More Petrofac offices to open across the region, reveals CEO

Petrofac International will expand its portfolio to downstream construction as well

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By  Jyotsna Ravishankar Published  May 2, 2006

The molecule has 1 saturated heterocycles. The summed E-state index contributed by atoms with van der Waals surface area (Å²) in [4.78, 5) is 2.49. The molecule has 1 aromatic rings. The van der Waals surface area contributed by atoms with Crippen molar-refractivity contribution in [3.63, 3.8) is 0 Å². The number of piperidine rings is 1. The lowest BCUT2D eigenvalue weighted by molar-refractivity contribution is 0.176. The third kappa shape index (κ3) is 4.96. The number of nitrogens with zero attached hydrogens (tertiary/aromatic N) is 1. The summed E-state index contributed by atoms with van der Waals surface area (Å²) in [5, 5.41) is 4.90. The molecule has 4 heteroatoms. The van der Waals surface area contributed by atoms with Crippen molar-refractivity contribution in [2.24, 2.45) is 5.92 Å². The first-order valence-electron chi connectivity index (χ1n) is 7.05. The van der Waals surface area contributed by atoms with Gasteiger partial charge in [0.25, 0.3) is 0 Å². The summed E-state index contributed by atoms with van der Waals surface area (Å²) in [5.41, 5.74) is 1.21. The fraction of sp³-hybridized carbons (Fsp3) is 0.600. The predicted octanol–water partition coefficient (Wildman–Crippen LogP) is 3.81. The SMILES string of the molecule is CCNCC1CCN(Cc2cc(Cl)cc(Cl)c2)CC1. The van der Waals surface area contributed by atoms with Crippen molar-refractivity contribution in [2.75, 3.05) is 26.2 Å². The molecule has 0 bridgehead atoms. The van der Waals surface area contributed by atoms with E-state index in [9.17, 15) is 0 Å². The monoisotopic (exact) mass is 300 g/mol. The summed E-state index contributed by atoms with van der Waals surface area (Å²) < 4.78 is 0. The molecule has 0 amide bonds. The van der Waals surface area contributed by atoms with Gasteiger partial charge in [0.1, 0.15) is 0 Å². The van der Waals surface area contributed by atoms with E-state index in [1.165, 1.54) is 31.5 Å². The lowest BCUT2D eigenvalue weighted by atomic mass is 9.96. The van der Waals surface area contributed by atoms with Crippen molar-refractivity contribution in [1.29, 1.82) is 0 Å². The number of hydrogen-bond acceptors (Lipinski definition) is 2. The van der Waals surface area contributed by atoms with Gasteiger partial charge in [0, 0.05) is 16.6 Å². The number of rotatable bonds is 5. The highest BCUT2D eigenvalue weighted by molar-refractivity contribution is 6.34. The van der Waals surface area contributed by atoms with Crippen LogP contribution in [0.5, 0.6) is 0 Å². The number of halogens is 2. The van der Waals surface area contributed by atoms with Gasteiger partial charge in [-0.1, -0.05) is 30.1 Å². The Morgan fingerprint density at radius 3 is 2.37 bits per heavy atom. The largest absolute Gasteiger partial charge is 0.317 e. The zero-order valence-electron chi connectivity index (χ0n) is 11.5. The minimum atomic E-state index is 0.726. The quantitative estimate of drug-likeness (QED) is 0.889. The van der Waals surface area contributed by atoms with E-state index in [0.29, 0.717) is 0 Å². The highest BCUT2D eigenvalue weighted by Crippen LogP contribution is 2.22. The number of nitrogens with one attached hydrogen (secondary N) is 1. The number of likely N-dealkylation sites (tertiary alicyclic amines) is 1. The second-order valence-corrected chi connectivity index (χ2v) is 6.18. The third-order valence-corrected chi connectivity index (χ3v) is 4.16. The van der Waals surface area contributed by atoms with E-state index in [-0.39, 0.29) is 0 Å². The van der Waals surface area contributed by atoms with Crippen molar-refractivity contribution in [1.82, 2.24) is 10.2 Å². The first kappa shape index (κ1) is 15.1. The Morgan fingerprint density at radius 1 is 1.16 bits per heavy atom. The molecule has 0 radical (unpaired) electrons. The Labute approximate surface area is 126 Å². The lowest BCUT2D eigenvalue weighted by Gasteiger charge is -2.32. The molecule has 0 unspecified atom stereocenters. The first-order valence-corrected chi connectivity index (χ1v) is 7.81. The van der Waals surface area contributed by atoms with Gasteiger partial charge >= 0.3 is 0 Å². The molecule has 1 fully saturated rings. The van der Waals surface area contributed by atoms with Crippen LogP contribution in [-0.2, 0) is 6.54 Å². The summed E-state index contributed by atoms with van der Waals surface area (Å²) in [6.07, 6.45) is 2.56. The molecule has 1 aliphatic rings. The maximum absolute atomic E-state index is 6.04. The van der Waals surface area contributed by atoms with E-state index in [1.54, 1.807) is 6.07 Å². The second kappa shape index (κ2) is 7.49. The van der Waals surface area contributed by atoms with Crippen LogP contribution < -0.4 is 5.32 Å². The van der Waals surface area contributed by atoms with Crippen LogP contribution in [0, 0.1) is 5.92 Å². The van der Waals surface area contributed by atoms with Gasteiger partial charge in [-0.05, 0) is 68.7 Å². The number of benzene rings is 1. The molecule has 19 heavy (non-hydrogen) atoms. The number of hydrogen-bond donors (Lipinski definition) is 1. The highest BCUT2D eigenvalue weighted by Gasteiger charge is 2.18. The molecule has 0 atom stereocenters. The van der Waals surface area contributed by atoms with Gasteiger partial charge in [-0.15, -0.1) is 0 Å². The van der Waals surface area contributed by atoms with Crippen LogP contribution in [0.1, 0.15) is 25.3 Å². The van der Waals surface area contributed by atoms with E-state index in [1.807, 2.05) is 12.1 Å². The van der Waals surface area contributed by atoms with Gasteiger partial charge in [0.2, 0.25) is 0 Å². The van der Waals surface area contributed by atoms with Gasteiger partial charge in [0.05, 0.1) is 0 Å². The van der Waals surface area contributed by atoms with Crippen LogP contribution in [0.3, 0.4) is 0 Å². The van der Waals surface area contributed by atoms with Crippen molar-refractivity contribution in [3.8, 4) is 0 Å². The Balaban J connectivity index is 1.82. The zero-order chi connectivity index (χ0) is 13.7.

Sharjah-based Petrofac International will expand its portfolio to downstream construction as well, Maroun Semaan, president and CEO told Oil&Gas Middle East. The service company, which has so far specialised in upstream hydrocarbon engineering and construction will bid for more refineries and petrochemical plants in the coming years, he said. “As part of our future growth strategy, we will be increasing our focus on the mid-to-downstream segment of the markets, as well,” he said. Semaan co-founded Petrofac in 1991, and the company won highly technical projects including an enhanced oil recovery project in the south of Oman, last year. The CEO said the company was bidding for two packages in Shell’s Pearl GTL project in Qatar, in order to increase its presence in the highly lucrative gas industry. The engineering and construction division (EC) headed by Semaan will also be expanding its presence with offices in certain markets already identified, he said, without adding any more. Petrofac International, which is primarily the EC division, has offices so far in Sharjah, UAE; Woking, UK and Mumbai, India. High oil prices boosted the net profits of Petrofac Limited, the parent company, 64% to US $75.4 million last year from $46.1 million in 2004. Semaan believes the oil industry is spending as much as it is earning, with a slew of massive projects and expansions. When asked if this kind of price and expenditure was sustainable, he said, the hydrocarbon business inherently was cyclical, so all companies were aware that this phase would not last forever. “It is fairly obvious this level of expenditure cannot last indefinitely. The industry will have to even itself out, in terms of spending versus earning, which is gradually happening,” he said. However, Semaan also sees these projects as essential to the industry. The recession between the 1980s and 2000, effectively ruled out any maintenance or construction of facilities. To keep up with high levels of production, the industry has to invest the amount it is [doing] today, he said. All service companies and EPC contractors declared record profits last year, as a result of high oil prices. But many have also said that they are unable to keep up with the demand in the market, due to a severe crunch in resources, primarily manpower and materials. Semaan said all service companies were also very worried about spreading themselves thin over projects across the region. He said the last one-month, in particular has been very worrying, as the demand for resources has surged to unprecedented levels. “But the last one-month [March] has seen such a tremendous demand for manpower and materials, that it has begun seriously affecting the companies. We are closely monitoring the situation and taking it into consideration, both in our bids and project time schedules,” he said. Companies are scouting for skilled persons and recruiting on a fast-track basis, he said. The hydrocarbon industry could also borrow skill sets from similar industries like power or petrochemicals, he added. Having worked in the hydrocarbon construction industry for just under three decades, Semaan says that the industry has finally arrived in terms of sophistication and technology usage. But, the CEO is apprehensive of the available quality of people in the industry to carry out the work. “The industry today is a lot more sophisticated, as projects are bigger and more complex. But, the downside of all this rapid development is that the skill sets are not matching the demands made by the industry. “The quality of people is not as high as it should be in an industry as advanced and critical as this,” he said. Read the full interview in Oil&Gas Middle East magazine

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